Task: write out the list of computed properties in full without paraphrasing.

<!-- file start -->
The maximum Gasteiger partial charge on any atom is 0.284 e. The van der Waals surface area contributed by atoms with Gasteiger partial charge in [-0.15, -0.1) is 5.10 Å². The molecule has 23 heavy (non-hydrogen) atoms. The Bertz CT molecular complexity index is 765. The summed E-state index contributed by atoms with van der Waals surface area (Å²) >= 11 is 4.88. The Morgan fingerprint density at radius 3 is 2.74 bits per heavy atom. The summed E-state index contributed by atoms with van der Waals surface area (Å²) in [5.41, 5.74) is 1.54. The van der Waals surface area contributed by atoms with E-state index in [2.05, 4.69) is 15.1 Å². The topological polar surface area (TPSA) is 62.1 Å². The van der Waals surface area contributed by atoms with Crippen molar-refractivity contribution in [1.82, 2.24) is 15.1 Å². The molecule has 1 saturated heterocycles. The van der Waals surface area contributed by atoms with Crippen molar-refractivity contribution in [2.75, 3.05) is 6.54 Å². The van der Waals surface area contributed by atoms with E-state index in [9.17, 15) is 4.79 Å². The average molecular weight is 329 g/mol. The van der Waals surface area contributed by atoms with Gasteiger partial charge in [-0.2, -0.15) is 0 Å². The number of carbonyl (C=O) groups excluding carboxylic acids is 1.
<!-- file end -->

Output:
The maximum Gasteiger partial charge on any atom is 0.284 e. The van der Waals surface area contributed by atoms with Gasteiger partial charge in [-0.15, -0.1) is 5.10 Å². The molecule has 23 heavy (non-hydrogen) atoms. The Bertz CT molecular complexity index is 765. The summed E-state index contributed by atoms with van der Waals surface area (Å²) >= 11 is 4.88. The Morgan fingerprint density at radius 3 is 2.74 bits per heavy atom. The summed E-state index contributed by atoms with van der Waals surface area (Å²) in [5.41, 5.74) is 1.54. The van der Waals surface area contributed by atoms with E-state index in [2.05, 4.69) is 15.1 Å². The topological polar surface area (TPSA) is 62.1 Å². The van der Waals surface area contributed by atoms with Crippen molar-refractivity contribution in [1.82, 2.24) is 15.1 Å². The molecule has 1 saturated heterocycles. The van der Waals surface area contributed by atoms with Crippen molar-refractivity contribution in [2.75, 3.05) is 6.54 Å². The van der Waals surface area contributed by atoms with E-state index in [9.17, 15) is 4.79 Å². The average molecular weight is 329 g/mol. The van der Waals surface area contributed by atoms with Gasteiger partial charge in [-0.2, -0.15) is 0 Å². The number of carbonyl (C=O) groups excluding carboxylic acids is 1.